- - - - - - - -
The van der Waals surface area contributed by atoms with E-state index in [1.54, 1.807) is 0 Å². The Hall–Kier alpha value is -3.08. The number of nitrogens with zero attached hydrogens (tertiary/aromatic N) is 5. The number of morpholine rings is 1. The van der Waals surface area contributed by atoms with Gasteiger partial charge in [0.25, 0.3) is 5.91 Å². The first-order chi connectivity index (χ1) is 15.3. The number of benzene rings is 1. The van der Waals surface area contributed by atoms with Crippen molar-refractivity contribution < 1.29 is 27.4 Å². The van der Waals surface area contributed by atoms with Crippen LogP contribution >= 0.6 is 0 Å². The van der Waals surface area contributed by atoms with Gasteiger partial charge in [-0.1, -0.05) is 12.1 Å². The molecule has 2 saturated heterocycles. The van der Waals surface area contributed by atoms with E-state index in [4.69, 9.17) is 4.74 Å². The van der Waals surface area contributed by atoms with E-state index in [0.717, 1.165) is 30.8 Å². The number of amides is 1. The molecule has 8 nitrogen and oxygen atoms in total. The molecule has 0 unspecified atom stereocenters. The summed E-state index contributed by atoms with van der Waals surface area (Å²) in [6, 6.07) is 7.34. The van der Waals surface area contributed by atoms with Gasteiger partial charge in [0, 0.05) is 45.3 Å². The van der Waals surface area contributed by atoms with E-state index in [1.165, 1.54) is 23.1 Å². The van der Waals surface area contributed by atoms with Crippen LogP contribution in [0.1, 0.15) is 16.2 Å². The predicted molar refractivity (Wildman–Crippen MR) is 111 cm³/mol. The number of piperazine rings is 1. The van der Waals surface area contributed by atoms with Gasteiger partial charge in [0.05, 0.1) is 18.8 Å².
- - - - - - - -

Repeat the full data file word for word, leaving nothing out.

The van der Waals surface area contributed by atoms with E-state index in [1.54, 1.807) is 0 Å². The Hall–Kier alpha value is -3.08. The number of nitrogens with zero attached hydrogens (tertiary/aromatic N) is 5. The number of morpholine rings is 1. The van der Waals surface area contributed by atoms with Gasteiger partial charge in [0.25, 0.3) is 5.91 Å². The first-order chi connectivity index (χ1) is 15.3. The number of benzene rings is 1. The van der Waals surface area contributed by atoms with Crippen molar-refractivity contribution < 1.29 is 27.4 Å². The van der Waals surface area contributed by atoms with Crippen LogP contribution >= 0.6 is 0 Å². The van der Waals surface area contributed by atoms with Gasteiger partial charge in [-0.1, -0.05) is 12.1 Å². The molecule has 2 saturated heterocycles. The van der Waals surface area contributed by atoms with E-state index in [4.69, 9.17) is 4.74 Å². The van der Waals surface area contributed by atoms with E-state index in [0.717, 1.165) is 30.8 Å². The number of amides is 1. The molecule has 8 nitrogen and oxygen atoms in total. The molecule has 0 unspecified atom stereocenters. The summed E-state index contributed by atoms with van der Waals surface area (Å²) in [6, 6.07) is 7.34. The van der Waals surface area contributed by atoms with Gasteiger partial charge in [0, 0.05) is 45.3 Å². The van der Waals surface area contributed by atoms with E-state index in [1.165, 1.54) is 23.1 Å². The van der Waals surface area contributed by atoms with Crippen LogP contribution in [0.1, 0.15) is 16.2 Å². The predicted molar refractivity (Wildman–Crippen MR) is 111 cm³/mol. The number of piperazine rings is 1. The van der Waals surface area contributed by atoms with Gasteiger partial charge in [0.05, 0.1) is 18.8 Å².